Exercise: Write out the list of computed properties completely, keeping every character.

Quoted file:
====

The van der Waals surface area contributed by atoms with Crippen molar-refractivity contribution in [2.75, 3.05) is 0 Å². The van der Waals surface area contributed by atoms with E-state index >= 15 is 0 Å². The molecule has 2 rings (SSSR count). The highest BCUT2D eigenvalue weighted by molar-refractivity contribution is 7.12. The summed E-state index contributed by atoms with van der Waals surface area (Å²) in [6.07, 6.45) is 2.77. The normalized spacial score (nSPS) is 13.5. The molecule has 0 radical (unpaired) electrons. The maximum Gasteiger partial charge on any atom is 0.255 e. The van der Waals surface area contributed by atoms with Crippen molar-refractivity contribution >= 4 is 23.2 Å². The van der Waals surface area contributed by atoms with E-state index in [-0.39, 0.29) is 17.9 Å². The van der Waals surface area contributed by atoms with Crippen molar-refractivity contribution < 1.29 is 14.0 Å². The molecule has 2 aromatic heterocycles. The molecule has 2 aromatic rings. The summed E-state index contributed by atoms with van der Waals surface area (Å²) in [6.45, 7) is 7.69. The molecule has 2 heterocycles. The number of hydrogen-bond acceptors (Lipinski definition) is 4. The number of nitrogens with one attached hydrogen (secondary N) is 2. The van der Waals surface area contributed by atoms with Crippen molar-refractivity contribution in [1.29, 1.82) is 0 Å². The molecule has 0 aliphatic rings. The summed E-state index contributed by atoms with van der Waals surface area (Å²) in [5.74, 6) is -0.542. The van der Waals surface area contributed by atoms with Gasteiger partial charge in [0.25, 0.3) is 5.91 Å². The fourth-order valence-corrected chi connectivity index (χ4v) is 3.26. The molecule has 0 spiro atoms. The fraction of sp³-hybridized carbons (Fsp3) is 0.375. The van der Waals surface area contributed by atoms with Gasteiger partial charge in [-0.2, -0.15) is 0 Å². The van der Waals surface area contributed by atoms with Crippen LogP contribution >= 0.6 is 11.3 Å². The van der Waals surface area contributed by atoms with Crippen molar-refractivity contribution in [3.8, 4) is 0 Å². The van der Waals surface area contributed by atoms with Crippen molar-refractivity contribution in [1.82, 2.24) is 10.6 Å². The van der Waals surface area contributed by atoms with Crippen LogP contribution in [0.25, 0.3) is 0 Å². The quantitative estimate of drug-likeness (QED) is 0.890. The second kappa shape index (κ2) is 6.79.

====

The van der Waals surface area contributed by atoms with Crippen molar-refractivity contribution in [2.75, 3.05) is 0 Å². The van der Waals surface area contributed by atoms with E-state index >= 15 is 0 Å². The molecule has 2 rings (SSSR count). The highest BCUT2D eigenvalue weighted by molar-refractivity contribution is 7.12. The summed E-state index contributed by atoms with van der Waals surface area (Å²) in [6.07, 6.45) is 2.77. The normalized spacial score (nSPS) is 13.5. The molecule has 0 radical (unpaired) electrons. The maximum Gasteiger partial charge on any atom is 0.255 e. The van der Waals surface area contributed by atoms with Crippen molar-refractivity contribution >= 4 is 23.2 Å². The van der Waals surface area contributed by atoms with E-state index in [-0.39, 0.29) is 17.9 Å². The van der Waals surface area contributed by atoms with Crippen molar-refractivity contribution < 1.29 is 14.0 Å². The molecule has 2 aromatic heterocycles. The molecule has 2 aromatic rings. The summed E-state index contributed by atoms with van der Waals surface area (Å²) in [6.45, 7) is 7.69. The molecule has 2 heterocycles. The number of hydrogen-bond acceptors (Lipinski definition) is 4. The number of nitrogens with one attached hydrogen (secondary N) is 2. The van der Waals surface area contributed by atoms with Crippen molar-refractivity contribution in [1.29, 1.82) is 0 Å². The molecule has 0 aliphatic rings. The summed E-state index contributed by atoms with van der Waals surface area (Å²) in [5.74, 6) is -0.542. The van der Waals surface area contributed by atoms with Gasteiger partial charge in [0.25, 0.3) is 5.91 Å². The fourth-order valence-corrected chi connectivity index (χ4v) is 3.26. The molecule has 0 spiro atoms. The fraction of sp³-hybridized carbons (Fsp3) is 0.375. The van der Waals surface area contributed by atoms with Gasteiger partial charge in [-0.2, -0.15) is 0 Å². The van der Waals surface area contributed by atoms with Crippen LogP contribution >= 0.6 is 11.3 Å². The van der Waals surface area contributed by atoms with Crippen molar-refractivity contribution in [3.8, 4) is 0 Å². The van der Waals surface area contributed by atoms with Crippen molar-refractivity contribution in [1.82, 2.24) is 10.6 Å². The van der Waals surface area contributed by atoms with Crippen LogP contribution in [0.25, 0.3) is 0 Å². The quantitative estimate of drug-likeness (QED) is 0.890. The second kappa shape index (κ2) is 6.79.